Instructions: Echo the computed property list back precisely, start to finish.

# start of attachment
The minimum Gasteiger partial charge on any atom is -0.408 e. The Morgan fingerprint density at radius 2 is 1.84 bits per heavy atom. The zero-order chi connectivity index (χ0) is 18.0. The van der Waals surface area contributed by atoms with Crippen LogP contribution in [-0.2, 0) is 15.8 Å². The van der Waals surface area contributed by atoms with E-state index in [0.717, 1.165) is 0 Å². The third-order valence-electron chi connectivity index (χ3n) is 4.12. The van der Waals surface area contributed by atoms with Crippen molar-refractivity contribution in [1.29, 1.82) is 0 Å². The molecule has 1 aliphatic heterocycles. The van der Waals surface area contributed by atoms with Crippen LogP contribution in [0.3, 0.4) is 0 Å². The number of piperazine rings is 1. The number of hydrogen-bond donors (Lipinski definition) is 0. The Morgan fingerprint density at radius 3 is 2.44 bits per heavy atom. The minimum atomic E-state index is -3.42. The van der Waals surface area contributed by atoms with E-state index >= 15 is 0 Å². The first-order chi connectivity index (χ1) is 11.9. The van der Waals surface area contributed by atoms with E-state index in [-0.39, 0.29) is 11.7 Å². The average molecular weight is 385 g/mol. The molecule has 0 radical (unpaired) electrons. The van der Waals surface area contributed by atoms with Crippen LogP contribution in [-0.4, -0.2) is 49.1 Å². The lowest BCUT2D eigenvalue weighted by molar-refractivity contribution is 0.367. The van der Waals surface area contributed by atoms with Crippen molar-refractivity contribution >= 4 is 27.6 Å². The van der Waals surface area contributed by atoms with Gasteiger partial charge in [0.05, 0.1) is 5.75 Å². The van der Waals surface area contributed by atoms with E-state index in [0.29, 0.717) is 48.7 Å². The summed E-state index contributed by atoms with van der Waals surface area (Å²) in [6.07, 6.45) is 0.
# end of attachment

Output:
The minimum Gasteiger partial charge on any atom is -0.408 e. The Morgan fingerprint density at radius 2 is 1.84 bits per heavy atom. The zero-order chi connectivity index (χ0) is 18.0. The van der Waals surface area contributed by atoms with Crippen LogP contribution in [-0.2, 0) is 15.8 Å². The van der Waals surface area contributed by atoms with E-state index in [0.717, 1.165) is 0 Å². The third-order valence-electron chi connectivity index (χ3n) is 4.12. The van der Waals surface area contributed by atoms with Crippen molar-refractivity contribution in [1.29, 1.82) is 0 Å². The molecule has 1 aliphatic heterocycles. The van der Waals surface area contributed by atoms with Crippen LogP contribution in [0.3, 0.4) is 0 Å². The number of piperazine rings is 1. The number of hydrogen-bond donors (Lipinski definition) is 0. The Morgan fingerprint density at radius 3 is 2.44 bits per heavy atom. The minimum atomic E-state index is -3.42. The van der Waals surface area contributed by atoms with E-state index >= 15 is 0 Å². The first-order chi connectivity index (χ1) is 11.9. The van der Waals surface area contributed by atoms with E-state index in [-0.39, 0.29) is 11.7 Å². The average molecular weight is 385 g/mol. The molecule has 0 radical (unpaired) electrons. The van der Waals surface area contributed by atoms with Crippen LogP contribution in [-0.4, -0.2) is 49.1 Å². The lowest BCUT2D eigenvalue weighted by molar-refractivity contribution is 0.367. The van der Waals surface area contributed by atoms with Crippen molar-refractivity contribution >= 4 is 27.6 Å². The van der Waals surface area contributed by atoms with Gasteiger partial charge in [0.05, 0.1) is 5.75 Å². The van der Waals surface area contributed by atoms with E-state index in [0.29, 0.717) is 48.7 Å². The summed E-state index contributed by atoms with van der Waals surface area (Å²) in [6.07, 6.45) is 0.